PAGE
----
Sometime later, Phidias moved on from Seriphos, and by 428 BCE was back in Olympia, working again in his new workshop. There, he met Kassandra again, paranoid at the constant threat the Cult posed. He had received a Spartan scytale and asked for Kassandra's help to decode the message. He tasked Kassandra to look for the symbol on the Statue of Zeus in the Temple of Zeus. However once that symbol had been decoded they mystery only unraveled further. The coded message referenced other statues, which Kassandra agreed to travel to and help decode all the messages. The other statues were located in Kythera, Thasos, and Samos. They were of Aphrodite, Theagenes, and Poseidon respectively.
During the time that Kassandra was searching for the symbols, Phidias was interrogated and tortured by Deimos, the Cult's enforcer, for information on the mysterious symbols. Having only studied the symbol of the Statue of Zeus, the only things Phidias was able to say about them was "Itira! Korgath! Metin!" for that was all he was able to glean in the short time he had studied them. Unsatisfied with his constant blubbering, Deimos beat the sculptor to death. Phidias' body was discovered by Kassandra some time later, lamented that she shouldn't have left him alone.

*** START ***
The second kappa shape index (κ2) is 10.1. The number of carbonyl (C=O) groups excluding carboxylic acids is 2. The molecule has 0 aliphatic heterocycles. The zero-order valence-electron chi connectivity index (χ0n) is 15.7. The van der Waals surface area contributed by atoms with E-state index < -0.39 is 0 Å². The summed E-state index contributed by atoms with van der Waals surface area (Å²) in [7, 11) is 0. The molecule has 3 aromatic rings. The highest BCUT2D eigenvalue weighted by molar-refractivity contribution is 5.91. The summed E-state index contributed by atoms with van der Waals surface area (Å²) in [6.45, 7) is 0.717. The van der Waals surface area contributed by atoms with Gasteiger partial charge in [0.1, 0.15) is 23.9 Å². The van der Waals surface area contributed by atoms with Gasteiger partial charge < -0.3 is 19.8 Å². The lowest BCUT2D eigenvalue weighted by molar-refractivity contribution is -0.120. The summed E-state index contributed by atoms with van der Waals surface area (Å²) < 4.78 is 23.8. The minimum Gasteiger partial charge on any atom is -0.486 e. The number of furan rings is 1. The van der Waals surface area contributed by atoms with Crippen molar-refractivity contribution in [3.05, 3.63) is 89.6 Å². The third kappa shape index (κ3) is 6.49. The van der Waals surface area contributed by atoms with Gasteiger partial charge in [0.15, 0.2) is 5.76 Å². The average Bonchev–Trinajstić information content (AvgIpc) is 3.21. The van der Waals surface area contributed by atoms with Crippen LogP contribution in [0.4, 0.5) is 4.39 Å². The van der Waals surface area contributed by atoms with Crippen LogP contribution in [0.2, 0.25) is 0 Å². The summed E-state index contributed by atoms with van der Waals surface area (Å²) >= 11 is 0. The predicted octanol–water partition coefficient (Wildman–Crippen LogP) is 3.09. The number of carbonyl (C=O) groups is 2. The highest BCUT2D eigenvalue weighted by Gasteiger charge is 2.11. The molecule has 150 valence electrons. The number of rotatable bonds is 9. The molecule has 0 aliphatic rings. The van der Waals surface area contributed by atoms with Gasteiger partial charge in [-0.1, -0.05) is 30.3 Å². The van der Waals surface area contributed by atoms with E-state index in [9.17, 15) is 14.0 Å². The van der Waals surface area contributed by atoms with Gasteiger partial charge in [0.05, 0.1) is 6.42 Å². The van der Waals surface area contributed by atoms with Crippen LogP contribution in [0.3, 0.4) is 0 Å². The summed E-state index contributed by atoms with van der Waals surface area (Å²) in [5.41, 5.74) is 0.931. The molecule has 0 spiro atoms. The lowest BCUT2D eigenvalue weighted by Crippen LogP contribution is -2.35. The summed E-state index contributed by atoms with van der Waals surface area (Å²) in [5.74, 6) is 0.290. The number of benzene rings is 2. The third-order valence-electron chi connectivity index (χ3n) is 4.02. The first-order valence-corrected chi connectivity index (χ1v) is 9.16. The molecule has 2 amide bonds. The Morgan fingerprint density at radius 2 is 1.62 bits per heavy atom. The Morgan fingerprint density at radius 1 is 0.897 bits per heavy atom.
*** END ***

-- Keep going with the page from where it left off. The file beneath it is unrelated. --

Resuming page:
Personality and traits
Phidias and Perikles shared a close friendship, bonding over their love for Athens. However when Phidias learned of people out to kill him, he became a recluse locking himself in his workshop. He was also incredibly paranoid, as at the first sight of Kassandra he dropped his hammer in fright. Due to not travelling by sea very often, Phidias suffered from mild sea sickness.
Phidias was also known to be possessive of his belongings, carving "I belong to Phidias!" on a mug of his.
Equipment and skills
Phidias was a skilled sculptor, creating his masterpiece the Statue of Zeus at Olympia in 435 BCE. He created some of his most masterful creations out of chryselephantine, wood overlaid with gold and ivory. With a chisel and hammer he could accurately recreate lifelike sculptures.
Phidias was also shown to be intelligent and have a penchant for puzzle solving, deciphering a Spartan scytale even without obtaining the other symbols needs to decipher it.
Behind the scenes
Historically, Phidias died circa 430 BCE after being imprisoned by political enemies of Perikles, in Athens. Alternatively, it was said that he was put to death by the Eleans after he had completed the Statue of Zeus for them.
- Discovery Tour: Ancient Greece – The Akropolis of Athens: "Athena Promachos"
- Discovery Tour: Ancient Greece – The Akropolis of Athens: "Perikles's Akropolis"
- Discovery Tour: Ancient Greece – Discovery Sites: "Propylaia"
- Discovery Tour: Ancient Greece – Gods of Olympia: "Workshop of Phidias"
- Assassin's Creed: Odyssey – The Serpent's Lair
- Assassin's Creed: Odyssey – Welcome to Athens
- Assassin's Creed: Odyssey – Escape from Athens
- Assassin's Creed: Odyssey – The Message, the Stick, and the Artist
- Assassin's Creed: Odyssey – Art Leading Life
- Assassin's Creed: Odyssey – The Lost Tales of Greece – Three Symbols Entombed
- Assassin's Creed: Odyssey – Pieces of the Puzzle